Did Adolf Hitler ever watch Charlie Chaplin’s satirical masterpiece The Great Dictator? Some suggest that he did, others that he never saw it. You hope that he did. He would have been furious.
Chaplin was a staunch enemy of Nazism, and his 1940 masterpiece is a brutal takedown of Hitler, anti-Semitism and Mussolini, as a Jewish barber is mistaken for a ruthless dictator, all culminating in a rousing final speech of unity and love that were also the very first words Chaplin had spoken on screen.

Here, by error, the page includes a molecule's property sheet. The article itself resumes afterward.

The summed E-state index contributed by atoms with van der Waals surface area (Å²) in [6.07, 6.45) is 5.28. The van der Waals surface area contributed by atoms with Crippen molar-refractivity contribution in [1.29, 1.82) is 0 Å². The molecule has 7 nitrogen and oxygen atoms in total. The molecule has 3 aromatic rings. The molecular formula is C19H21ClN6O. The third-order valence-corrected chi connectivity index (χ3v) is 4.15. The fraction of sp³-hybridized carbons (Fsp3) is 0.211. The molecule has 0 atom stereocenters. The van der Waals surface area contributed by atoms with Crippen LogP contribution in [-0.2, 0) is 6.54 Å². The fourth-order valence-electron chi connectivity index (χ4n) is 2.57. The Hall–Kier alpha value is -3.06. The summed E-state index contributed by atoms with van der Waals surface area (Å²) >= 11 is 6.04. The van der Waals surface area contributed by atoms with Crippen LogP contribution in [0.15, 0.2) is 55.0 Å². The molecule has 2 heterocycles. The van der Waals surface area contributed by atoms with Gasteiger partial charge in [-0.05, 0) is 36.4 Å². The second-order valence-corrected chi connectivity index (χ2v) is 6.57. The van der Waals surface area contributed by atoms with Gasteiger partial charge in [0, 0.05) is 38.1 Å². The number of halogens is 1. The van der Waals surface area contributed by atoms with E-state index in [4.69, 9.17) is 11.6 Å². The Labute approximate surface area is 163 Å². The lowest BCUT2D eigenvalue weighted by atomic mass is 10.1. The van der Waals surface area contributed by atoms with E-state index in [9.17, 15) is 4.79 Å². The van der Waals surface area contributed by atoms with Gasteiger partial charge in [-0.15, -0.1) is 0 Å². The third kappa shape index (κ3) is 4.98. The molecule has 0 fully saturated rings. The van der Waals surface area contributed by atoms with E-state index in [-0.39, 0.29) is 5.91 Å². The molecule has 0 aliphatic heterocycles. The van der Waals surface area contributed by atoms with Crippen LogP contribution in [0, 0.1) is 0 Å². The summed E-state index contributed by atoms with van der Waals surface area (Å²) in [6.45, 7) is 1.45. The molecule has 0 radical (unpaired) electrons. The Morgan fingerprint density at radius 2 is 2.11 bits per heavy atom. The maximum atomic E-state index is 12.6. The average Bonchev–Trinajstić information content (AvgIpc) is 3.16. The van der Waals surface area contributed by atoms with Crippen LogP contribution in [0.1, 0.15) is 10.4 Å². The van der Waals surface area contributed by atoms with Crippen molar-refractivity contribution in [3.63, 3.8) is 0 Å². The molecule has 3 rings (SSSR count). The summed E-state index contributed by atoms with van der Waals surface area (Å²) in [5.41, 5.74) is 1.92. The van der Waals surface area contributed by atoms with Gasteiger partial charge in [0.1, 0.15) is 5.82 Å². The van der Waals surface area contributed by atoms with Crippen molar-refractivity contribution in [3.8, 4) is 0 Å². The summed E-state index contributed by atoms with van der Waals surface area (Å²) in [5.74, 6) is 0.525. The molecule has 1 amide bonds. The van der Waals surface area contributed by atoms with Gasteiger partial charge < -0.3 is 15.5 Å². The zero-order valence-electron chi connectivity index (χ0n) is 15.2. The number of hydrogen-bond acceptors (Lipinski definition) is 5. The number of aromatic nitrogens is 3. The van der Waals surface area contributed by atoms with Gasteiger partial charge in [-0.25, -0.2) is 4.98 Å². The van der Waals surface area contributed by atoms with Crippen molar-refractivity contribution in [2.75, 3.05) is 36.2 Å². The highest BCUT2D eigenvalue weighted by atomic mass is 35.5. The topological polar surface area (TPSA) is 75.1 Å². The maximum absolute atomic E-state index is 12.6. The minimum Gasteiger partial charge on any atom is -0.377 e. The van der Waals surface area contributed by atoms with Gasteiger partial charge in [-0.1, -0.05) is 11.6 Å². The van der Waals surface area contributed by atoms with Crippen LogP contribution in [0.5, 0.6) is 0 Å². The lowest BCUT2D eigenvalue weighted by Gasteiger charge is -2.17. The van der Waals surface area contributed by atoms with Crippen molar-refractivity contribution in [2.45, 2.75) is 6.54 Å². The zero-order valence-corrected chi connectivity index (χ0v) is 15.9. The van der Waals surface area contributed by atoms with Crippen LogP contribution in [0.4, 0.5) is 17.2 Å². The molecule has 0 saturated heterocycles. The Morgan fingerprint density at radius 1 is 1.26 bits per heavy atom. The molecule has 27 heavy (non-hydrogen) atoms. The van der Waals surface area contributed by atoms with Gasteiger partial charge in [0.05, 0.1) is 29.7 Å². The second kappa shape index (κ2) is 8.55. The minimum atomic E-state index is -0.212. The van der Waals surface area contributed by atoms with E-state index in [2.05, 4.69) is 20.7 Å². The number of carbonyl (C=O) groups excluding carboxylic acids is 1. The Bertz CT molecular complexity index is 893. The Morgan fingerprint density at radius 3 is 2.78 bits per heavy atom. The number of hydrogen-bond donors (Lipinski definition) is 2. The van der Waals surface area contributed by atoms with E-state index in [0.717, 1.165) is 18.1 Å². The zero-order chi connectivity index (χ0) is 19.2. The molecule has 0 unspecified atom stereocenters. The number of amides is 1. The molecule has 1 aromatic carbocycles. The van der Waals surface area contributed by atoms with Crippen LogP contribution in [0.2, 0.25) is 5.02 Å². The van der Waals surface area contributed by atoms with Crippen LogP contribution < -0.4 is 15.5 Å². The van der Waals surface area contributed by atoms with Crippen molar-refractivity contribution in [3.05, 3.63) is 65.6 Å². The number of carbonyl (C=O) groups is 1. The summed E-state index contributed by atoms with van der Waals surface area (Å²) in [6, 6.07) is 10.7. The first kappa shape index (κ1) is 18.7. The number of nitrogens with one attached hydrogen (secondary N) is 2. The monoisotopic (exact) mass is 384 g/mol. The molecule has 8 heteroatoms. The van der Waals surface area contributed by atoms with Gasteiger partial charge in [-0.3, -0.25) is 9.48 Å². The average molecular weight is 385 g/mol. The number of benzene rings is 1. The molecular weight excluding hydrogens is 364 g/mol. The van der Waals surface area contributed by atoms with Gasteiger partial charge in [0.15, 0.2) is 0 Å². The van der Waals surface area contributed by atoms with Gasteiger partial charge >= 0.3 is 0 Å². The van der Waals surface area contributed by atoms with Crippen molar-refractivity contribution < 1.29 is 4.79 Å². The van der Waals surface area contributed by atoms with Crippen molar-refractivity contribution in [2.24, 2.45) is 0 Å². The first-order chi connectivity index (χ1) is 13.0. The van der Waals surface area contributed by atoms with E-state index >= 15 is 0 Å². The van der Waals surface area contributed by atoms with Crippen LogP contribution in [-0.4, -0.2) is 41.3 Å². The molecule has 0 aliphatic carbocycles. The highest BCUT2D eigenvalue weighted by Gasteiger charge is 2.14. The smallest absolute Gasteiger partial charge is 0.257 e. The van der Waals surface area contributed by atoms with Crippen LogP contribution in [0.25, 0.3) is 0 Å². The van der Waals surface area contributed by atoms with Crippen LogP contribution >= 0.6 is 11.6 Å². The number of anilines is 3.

Banned in Nazi Germany (and, by extension, all countries occupied by the Nazis), many thought The Great Dictator would be the end of Chaplin’s career, but it turned out to be both his biggest box office hit and his most critically acclaimed feature. It’s also a perfect example of how art can play an important part in fighting the powers of fascism and racism.
Warning! Contains scenes likely to provoke Adolf Hitler.
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